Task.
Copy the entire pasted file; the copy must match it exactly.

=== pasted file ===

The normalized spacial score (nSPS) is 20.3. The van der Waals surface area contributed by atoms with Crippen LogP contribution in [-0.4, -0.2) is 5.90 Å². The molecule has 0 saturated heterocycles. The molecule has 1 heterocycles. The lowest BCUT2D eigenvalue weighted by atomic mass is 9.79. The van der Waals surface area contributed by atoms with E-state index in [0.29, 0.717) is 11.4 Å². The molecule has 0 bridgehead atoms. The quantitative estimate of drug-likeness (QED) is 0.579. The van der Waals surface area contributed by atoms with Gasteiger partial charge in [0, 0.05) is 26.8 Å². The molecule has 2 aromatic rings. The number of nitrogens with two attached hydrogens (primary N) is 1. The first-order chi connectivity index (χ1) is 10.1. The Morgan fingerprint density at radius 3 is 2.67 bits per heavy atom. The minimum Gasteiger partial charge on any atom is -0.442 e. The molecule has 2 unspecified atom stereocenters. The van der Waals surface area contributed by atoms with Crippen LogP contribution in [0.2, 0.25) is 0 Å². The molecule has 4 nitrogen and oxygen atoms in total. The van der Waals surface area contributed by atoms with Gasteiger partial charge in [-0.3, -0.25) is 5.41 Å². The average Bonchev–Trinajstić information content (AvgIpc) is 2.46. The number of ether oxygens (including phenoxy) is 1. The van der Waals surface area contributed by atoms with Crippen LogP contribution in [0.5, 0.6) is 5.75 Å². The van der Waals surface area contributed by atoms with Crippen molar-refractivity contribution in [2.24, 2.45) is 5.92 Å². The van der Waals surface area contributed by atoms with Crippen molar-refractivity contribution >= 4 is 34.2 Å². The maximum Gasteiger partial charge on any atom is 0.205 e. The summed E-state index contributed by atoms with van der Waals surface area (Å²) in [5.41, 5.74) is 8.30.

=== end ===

The normalized spacial score (nSPS) is 20.3. The van der Waals surface area contributed by atoms with Crippen LogP contribution in [-0.4, -0.2) is 5.90 Å². The molecule has 0 saturated heterocycles. The molecule has 1 heterocycles. The lowest BCUT2D eigenvalue weighted by atomic mass is 9.79. The van der Waals surface area contributed by atoms with E-state index in [0.29, 0.717) is 11.4 Å². The molecule has 0 bridgehead atoms. The quantitative estimate of drug-likeness (QED) is 0.579. The van der Waals surface area contributed by atoms with Gasteiger partial charge in [0, 0.05) is 26.8 Å². The molecule has 2 aromatic rings. The number of nitrogens with two attached hydrogens (primary N) is 1. The first-order chi connectivity index (χ1) is 10.1. The Morgan fingerprint density at radius 3 is 2.67 bits per heavy atom. The minimum Gasteiger partial charge on any atom is -0.442 e. The molecule has 2 unspecified atom stereocenters. The van der Waals surface area contributed by atoms with Crippen LogP contribution in [0.2, 0.25) is 0 Å². The molecule has 4 nitrogen and oxygen atoms in total. The van der Waals surface area contributed by atoms with Gasteiger partial charge in [-0.3, -0.25) is 5.41 Å². The average Bonchev–Trinajstić information content (AvgIpc) is 2.46. The number of ether oxygens (including phenoxy) is 1. The van der Waals surface area contributed by atoms with Crippen LogP contribution in [0.5, 0.6) is 5.75 Å². The van der Waals surface area contributed by atoms with Crippen molar-refractivity contribution in [2.24, 2.45) is 5.92 Å². The van der Waals surface area contributed by atoms with Crippen molar-refractivity contribution >= 4 is 34.2 Å². The maximum Gasteiger partial charge on any atom is 0.205 e. The summed E-state index contributed by atoms with van der Waals surface area (Å²) in [5.41, 5.74) is 8.30.